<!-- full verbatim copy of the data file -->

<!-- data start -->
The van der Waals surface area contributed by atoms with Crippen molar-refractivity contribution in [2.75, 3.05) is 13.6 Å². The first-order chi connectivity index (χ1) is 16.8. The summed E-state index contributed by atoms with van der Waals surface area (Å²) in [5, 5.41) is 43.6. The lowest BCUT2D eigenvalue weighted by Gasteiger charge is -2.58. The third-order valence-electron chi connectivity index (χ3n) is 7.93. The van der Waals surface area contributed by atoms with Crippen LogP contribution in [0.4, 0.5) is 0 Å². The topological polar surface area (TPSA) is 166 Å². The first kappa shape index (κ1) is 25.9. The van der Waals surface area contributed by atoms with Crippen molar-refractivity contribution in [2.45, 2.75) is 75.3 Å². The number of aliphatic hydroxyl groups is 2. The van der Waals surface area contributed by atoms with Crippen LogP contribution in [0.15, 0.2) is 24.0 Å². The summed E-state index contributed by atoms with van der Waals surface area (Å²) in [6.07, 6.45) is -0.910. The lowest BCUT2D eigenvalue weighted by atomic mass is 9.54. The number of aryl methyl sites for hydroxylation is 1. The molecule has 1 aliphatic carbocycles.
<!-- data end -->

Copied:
The van der Waals surface area contributed by atoms with Crippen molar-refractivity contribution in [2.75, 3.05) is 13.6 Å². The first-order chi connectivity index (χ1) is 16.8. The summed E-state index contributed by atoms with van der Waals surface area (Å²) in [5, 5.41) is 43.6. The lowest BCUT2D eigenvalue weighted by Gasteiger charge is -2.58. The third-order valence-electron chi connectivity index (χ3n) is 7.93. The van der Waals surface area contributed by atoms with Crippen LogP contribution in [0.4, 0.5) is 0 Å². The topological polar surface area (TPSA) is 166 Å². The first kappa shape index (κ1) is 25.9. The van der Waals surface area contributed by atoms with Crippen molar-refractivity contribution in [2.45, 2.75) is 75.3 Å². The number of aliphatic hydroxyl groups is 2. The van der Waals surface area contributed by atoms with Crippen LogP contribution in [0.15, 0.2) is 24.0 Å². The summed E-state index contributed by atoms with van der Waals surface area (Å²) in [6.07, 6.45) is -0.910. The lowest BCUT2D eigenvalue weighted by atomic mass is 9.54. The number of aryl methyl sites for hydroxylation is 1. The molecule has 1 aliphatic carbocycles.